In the work entitled: "Student Loans Sow Seeds of Economic Ills" published in USA Today stated is that the "near doubling in the cost of a college degree in the past decade has produced an explosion in high-priced students loans that could haunt the U.S. economy for years. While scholarship, grant money and government-backed student loans - whose interest rates are capped - have taken up some of the slack, many families and individual students have turned to private loans, which carry fees and interest rates that are often variable and up to 20%." (Gordon, 2008) the next generation of new college graduates is expected to be overburdened with debt that homeownership will be delayed. The case of a young college graduate is highlighted in this report who states that she feels trapped by her student loans since her monthly payment of $660 which already takes a quarter of her salary each month will jump to $800 in the next twelve to eighteen months. This young woman is a worker for legal aid and states that it is likely that she will be forced to seek employment in a law firm "doing something that I'm not read dedicated to, just for the sake of being able to live." (2008) the report additionally notes that students gambled that the high-price loans would be a good investment on the American dream however "high-paying jobs are proving elusive for many graduates." (Gordon, 2008) Barmak Nassirian, associate executive director of the American Association of Collegiate Registrars and Admissions Officers states: "This is literally a new form of indenture...something that every American parent should be scared of." (Gordon, 2008) Complaints are on the rise about private loan marketing which have been heard by lawmakers who have acknowledged a need for regulation of "the highly profitable and diverse group of companies and the loans they make to college students."(Gordon, 2008) the Senate Banking Committee is stated by Gordon to have approved a bill mandating "clearer disclosure of rates and terms on private student loans. The bill would also require a 30-ay comparison shopping period after loan approval, during which time the offer terms could not be altered." (Gordon, 2008) Gordon states: "New York Attorney General Andrew Cuomo said many graduates who borrowed owe as much if not more than most homeowners owe on mortgages. Unlike mortgages with clear consumer disclosure requirements -- even from non-bank lenders, private lending is 'the Wild West' of the student loan industry." (2008) Gordon states that according to critics "what happened in the mortgage market could happen in the student loan market...the parallels between the two markets are 'provocative'." (Gordon, 2008) However, as of yet the student loan-backed securities have not been impacted by "noticeable effects of a global credit squeeze that was triggered this summer by a mortgage meltdown of borrowers with risky credit." (Gordon, 2008) However, bankruptcy court will not serve these students heavily burdened by student loan debt as "a 2005 change to bankruptcy laws puts private student loans on par with child support and alimony payments: Lenders can garnish wages if someone doesn't pay." (Gordon, 2008) There have even been reports of kickbacks from lenders to college administrators in "revenue-sharing plans and exchange for recommended lender status." (Gordon, 2008) There are predictions among some experts that student loan delinquencies and student loan defaults on outstanding loans are likely to occur in waves. Gordon states that according to Luke Swarhout at the U.S. Public Interest Research Group: "Should private student loans suffer the same sort of failure as (subprime) mortgages, as students graduate or drop out and find themselves unable to pay, we will do serious damage not only to the lives of many students but also to the economic and social fabric of our country that depends on college graduates for its strength." (Gordon, 2008) the work entitled: "The Dirty Secrets of the Privatized Student Loan Industry" states that privatization of student loans have put college students and their parents "at the mercy of an $85 billion industry that is all too content to make students pay dearly for a college education." (Education Portal, 2007) Reported is a recent poll by Matthew Greenwald & Associates of 1,508 college students. Findings of the survey show that 44% of had stated that they had "postponed buying a house because of student loans." (Education Portal, 2007) Another 32% were "forced to move back in with their parents after college because of students loans." ((Education Portal, 2007) of those surveyed "28% delayed in having children because of student loan obligations." (Education Portal, 2007) the survey further shows that 27% of students surveyed "skipped medical and dental procedures because they couldn't afford to pay for the procedure and pay their student loan payment in the same month." (Education Portal, 2007) the report additionally states that the industry has been rocked due to recent scandals in lender practices "after student aid officers across the nation have been caught accepting perks from private lender. Others have been caught owning stock in various student loan firms. The corruption goes as high as the Department of Education itself, where one federal employee (a financial aid staffer, or course) was put on leave after admitting that he owned a very significant amount of stock in Education Lending Group." (Education Portal, 2007)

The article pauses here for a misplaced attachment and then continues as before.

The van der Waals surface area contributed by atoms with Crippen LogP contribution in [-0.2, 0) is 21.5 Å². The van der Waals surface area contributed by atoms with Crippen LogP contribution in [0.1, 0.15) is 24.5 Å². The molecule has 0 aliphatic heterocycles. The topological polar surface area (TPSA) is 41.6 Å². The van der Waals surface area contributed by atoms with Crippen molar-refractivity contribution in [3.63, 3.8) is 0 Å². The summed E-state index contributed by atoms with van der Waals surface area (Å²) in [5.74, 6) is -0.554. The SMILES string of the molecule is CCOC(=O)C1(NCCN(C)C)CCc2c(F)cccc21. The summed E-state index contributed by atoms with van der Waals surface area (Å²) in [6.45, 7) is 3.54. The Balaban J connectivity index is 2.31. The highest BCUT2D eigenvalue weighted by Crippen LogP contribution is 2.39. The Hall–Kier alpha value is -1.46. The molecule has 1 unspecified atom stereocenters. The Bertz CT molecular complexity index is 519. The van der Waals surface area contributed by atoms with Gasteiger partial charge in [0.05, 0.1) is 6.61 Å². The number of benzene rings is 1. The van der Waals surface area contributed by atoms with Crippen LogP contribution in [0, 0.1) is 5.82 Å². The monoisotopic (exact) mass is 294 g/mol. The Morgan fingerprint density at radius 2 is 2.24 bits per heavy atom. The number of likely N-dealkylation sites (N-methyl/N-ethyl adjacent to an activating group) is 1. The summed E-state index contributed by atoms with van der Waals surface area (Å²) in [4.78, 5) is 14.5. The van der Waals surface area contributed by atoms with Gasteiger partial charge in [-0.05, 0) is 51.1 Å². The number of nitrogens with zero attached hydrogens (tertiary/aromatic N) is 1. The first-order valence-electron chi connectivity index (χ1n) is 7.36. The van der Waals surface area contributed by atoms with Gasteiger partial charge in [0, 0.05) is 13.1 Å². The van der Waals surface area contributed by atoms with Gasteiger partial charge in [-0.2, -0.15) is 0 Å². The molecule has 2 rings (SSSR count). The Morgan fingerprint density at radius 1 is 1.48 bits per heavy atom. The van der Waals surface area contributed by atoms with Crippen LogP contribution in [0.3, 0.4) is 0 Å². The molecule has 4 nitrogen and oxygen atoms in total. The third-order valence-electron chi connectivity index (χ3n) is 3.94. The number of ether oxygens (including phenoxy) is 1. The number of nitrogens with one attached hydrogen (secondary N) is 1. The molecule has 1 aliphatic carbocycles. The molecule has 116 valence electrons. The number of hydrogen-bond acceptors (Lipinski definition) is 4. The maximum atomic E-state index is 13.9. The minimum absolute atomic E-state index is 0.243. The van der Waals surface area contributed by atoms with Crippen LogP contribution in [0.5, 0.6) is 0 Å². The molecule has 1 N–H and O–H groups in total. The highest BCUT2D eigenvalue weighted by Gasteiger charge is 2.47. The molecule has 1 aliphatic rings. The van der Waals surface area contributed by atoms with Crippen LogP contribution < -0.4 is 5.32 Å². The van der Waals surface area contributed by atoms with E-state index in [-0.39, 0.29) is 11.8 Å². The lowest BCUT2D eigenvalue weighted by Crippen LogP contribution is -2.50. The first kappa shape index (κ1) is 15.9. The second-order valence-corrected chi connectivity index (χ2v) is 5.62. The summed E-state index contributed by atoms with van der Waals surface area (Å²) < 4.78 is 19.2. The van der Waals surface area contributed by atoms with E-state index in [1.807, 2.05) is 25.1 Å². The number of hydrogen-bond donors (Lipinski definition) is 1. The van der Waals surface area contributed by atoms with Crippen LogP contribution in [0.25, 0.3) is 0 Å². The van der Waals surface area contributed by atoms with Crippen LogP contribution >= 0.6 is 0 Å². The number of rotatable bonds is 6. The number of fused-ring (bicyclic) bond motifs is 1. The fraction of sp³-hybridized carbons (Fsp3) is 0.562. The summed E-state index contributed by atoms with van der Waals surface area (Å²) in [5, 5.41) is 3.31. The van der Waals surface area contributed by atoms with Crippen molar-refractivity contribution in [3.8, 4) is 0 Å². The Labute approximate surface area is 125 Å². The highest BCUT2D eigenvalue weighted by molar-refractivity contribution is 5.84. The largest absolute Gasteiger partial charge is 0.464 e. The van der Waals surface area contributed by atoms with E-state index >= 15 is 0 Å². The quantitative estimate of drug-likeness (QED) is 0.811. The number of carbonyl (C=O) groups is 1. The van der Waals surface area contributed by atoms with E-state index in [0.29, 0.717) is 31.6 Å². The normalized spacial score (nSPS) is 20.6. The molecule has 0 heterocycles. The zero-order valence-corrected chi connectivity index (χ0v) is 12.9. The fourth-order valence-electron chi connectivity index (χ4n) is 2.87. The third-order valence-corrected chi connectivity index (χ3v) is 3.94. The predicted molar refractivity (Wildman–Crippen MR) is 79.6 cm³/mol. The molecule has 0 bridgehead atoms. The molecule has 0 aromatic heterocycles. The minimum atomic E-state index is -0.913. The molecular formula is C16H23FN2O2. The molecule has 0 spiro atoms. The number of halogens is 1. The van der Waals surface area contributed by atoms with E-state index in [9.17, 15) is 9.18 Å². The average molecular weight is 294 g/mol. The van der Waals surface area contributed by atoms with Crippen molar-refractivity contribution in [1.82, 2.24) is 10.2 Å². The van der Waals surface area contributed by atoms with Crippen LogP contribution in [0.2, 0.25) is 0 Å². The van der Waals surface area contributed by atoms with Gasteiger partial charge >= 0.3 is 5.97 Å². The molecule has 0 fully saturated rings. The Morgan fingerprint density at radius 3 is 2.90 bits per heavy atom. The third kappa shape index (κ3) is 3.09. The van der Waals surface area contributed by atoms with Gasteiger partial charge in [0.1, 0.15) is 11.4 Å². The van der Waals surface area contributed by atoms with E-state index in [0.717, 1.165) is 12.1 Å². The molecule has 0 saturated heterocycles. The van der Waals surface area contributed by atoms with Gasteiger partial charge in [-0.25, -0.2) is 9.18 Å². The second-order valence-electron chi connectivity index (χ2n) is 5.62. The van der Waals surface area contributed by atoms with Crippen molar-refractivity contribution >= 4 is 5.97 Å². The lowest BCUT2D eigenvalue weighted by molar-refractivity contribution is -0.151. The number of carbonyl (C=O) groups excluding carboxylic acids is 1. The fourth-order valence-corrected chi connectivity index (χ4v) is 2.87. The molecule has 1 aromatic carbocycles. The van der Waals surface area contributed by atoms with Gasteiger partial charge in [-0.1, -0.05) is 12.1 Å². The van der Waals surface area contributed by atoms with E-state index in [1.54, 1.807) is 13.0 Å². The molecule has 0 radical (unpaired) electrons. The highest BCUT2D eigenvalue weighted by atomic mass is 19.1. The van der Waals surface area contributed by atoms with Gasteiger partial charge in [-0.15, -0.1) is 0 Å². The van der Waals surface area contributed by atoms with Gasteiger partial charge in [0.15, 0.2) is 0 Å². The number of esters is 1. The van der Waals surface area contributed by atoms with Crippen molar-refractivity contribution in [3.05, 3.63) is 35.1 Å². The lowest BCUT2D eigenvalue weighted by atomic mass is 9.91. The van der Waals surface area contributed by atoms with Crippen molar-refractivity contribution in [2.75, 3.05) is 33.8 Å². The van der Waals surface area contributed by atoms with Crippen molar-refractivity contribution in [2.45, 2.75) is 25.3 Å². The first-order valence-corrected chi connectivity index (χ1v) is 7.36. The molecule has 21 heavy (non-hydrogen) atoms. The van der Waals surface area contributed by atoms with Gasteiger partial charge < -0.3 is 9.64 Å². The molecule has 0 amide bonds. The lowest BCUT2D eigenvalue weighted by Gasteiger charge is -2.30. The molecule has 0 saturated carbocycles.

In 1980, Congress enacted a law in which the U.S. government assumes the risk of a privatized loan while the lender realizes a profit that is guaranteed. The example is provided that should a student default on the loan "'s no biggie for the lender because government has guaranteed that the lender will get his money." (Education Portal, 2007) the problem is that this law has what is known as the '9.5% rule' which is a rule under which the lender collects 9.5% interest even if the lender made the loan to the student at 6.0% interest. Therefore, should the student default on the loan the government pays an additional 3.5% interest. This practice is known as a subsidy and in 2001 "taxpayers shelled out $209 million in subsidies to these lenders. In 2006, the amount rose to $630 million. (Education Portal, 2007) Those who are staunchly opposed to privatized students loans note that the problem "lies with the government officials who have accepted millions in campaign contributions from student loan lenders." (Education Portal, 2007) in fact it is noted that the lending industry "spends just as much on campaign contributions as oil and pharmaceutical industries..." (Education Portal, 2007)

The work entitled: "55 Colleges Under Investigation for Unethical Student Loan Practices" published by Education Portal November 2nd 2007 states that the U.S. Secretary of Education Margaret Spelling states that new regulations for students loans had been enacted on the 1st of November, 2007. Specifically stated is: "Under these regulations institutions are allowed to use preferred lender lists, but must include at least three lenders on the list along with the criteria for the ranking. The regulations also strictly prohibit lenders from seeking placement on the lists through gifts or other forms of bribery. Spellings said she was 'pleased' with the new rules and considered them a 'major step forward' in improving transparency in the student loan process." (Education Portal, 2007) the College Cost Reduction and Access Act "is a… [END OF PREVIEW] . . . READ MORE